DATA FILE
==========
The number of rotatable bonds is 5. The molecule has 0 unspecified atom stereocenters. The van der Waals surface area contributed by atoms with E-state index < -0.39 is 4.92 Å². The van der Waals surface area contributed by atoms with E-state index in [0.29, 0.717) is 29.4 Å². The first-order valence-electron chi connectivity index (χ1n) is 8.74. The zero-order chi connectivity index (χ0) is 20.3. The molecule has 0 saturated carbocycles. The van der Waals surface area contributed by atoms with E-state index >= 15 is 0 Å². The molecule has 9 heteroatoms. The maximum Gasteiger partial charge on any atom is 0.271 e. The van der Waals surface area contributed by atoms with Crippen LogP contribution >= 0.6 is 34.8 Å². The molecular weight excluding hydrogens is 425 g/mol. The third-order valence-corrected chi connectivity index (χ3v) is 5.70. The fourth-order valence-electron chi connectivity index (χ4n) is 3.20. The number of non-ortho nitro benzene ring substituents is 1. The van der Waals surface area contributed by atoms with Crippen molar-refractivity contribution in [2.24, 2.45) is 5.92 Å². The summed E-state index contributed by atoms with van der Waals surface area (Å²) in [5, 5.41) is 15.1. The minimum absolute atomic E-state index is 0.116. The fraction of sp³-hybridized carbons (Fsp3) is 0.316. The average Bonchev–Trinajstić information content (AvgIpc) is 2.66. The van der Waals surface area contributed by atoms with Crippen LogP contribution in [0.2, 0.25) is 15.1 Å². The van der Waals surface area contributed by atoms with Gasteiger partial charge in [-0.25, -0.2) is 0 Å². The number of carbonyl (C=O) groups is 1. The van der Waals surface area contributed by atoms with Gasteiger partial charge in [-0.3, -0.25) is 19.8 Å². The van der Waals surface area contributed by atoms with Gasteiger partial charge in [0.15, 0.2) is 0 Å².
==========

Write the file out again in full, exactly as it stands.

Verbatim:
The number of rotatable bonds is 5. The molecule has 0 unspecified atom stereocenters. The van der Waals surface area contributed by atoms with E-state index < -0.39 is 4.92 Å². The van der Waals surface area contributed by atoms with E-state index in [0.29, 0.717) is 29.4 Å². The first-order valence-electron chi connectivity index (χ1n) is 8.74. The zero-order chi connectivity index (χ0) is 20.3. The molecule has 0 saturated carbocycles. The van der Waals surface area contributed by atoms with E-state index >= 15 is 0 Å². The molecule has 9 heteroatoms. The maximum Gasteiger partial charge on any atom is 0.271 e. The van der Waals surface area contributed by atoms with Crippen LogP contribution >= 0.6 is 34.8 Å². The molecular weight excluding hydrogens is 425 g/mol. The third-order valence-corrected chi connectivity index (χ3v) is 5.70. The fourth-order valence-electron chi connectivity index (χ4n) is 3.20. The number of non-ortho nitro benzene ring substituents is 1. The van der Waals surface area contributed by atoms with Crippen molar-refractivity contribution in [2.24, 2.45) is 5.92 Å². The summed E-state index contributed by atoms with van der Waals surface area (Å²) in [5, 5.41) is 15.1. The minimum absolute atomic E-state index is 0.116. The fraction of sp³-hybridized carbons (Fsp3) is 0.316. The average Bonchev–Trinajstić information content (AvgIpc) is 2.66. The van der Waals surface area contributed by atoms with Crippen LogP contribution in [0.2, 0.25) is 15.1 Å². The van der Waals surface area contributed by atoms with Gasteiger partial charge in [-0.25, -0.2) is 0 Å². The number of carbonyl (C=O) groups is 1. The van der Waals surface area contributed by atoms with Gasteiger partial charge in [-0.3, -0.25) is 19.8 Å². The van der Waals surface area contributed by atoms with Gasteiger partial charge in [0.15, 0.2) is 0 Å².